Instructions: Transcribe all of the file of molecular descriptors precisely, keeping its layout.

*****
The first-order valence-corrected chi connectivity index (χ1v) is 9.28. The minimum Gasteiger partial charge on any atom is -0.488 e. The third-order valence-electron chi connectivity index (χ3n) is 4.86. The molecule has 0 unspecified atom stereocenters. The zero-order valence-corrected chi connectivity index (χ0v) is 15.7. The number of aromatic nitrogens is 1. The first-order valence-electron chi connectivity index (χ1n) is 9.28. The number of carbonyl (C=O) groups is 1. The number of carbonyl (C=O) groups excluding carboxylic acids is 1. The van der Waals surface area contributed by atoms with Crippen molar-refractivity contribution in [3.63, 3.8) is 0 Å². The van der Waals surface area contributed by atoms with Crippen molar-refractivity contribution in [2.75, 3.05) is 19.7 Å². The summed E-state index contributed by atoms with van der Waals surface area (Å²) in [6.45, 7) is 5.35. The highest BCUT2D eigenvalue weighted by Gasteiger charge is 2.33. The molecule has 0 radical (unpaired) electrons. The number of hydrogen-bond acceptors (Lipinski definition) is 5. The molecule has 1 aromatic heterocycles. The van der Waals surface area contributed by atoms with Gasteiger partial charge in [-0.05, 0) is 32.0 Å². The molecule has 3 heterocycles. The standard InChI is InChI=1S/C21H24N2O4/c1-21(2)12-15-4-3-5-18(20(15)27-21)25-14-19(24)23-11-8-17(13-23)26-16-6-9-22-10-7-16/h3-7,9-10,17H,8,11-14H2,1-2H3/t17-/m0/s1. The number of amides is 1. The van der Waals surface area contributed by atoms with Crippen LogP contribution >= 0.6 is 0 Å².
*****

The first-order valence-corrected chi connectivity index (χ1v) is 9.28. The minimum Gasteiger partial charge on any atom is -0.488 e. The third-order valence-electron chi connectivity index (χ3n) is 4.86. The molecule has 0 unspecified atom stereocenters. The zero-order valence-corrected chi connectivity index (χ0v) is 15.7. The number of aromatic nitrogens is 1. The first-order valence-electron chi connectivity index (χ1n) is 9.28. The number of carbonyl (C=O) groups is 1. The number of carbonyl (C=O) groups excluding carboxylic acids is 1. The van der Waals surface area contributed by atoms with Crippen molar-refractivity contribution in [3.63, 3.8) is 0 Å². The van der Waals surface area contributed by atoms with Crippen molar-refractivity contribution in [2.75, 3.05) is 19.7 Å². The summed E-state index contributed by atoms with van der Waals surface area (Å²) in [6.45, 7) is 5.35. The highest BCUT2D eigenvalue weighted by Gasteiger charge is 2.33. The molecule has 0 radical (unpaired) electrons. The number of hydrogen-bond acceptors (Lipinski definition) is 5. The molecule has 1 aromatic heterocycles. The van der Waals surface area contributed by atoms with Gasteiger partial charge in [-0.05, 0) is 32.0 Å². The molecule has 3 heterocycles. The standard InChI is InChI=1S/C21H24N2O4/c1-21(2)12-15-4-3-5-18(20(15)27-21)25-14-19(24)23-11-8-17(13-23)26-16-6-9-22-10-7-16/h3-7,9-10,17H,8,11-14H2,1-2H3/t17-/m0/s1. The number of amides is 1. The van der Waals surface area contributed by atoms with Crippen LogP contribution >= 0.6 is 0 Å².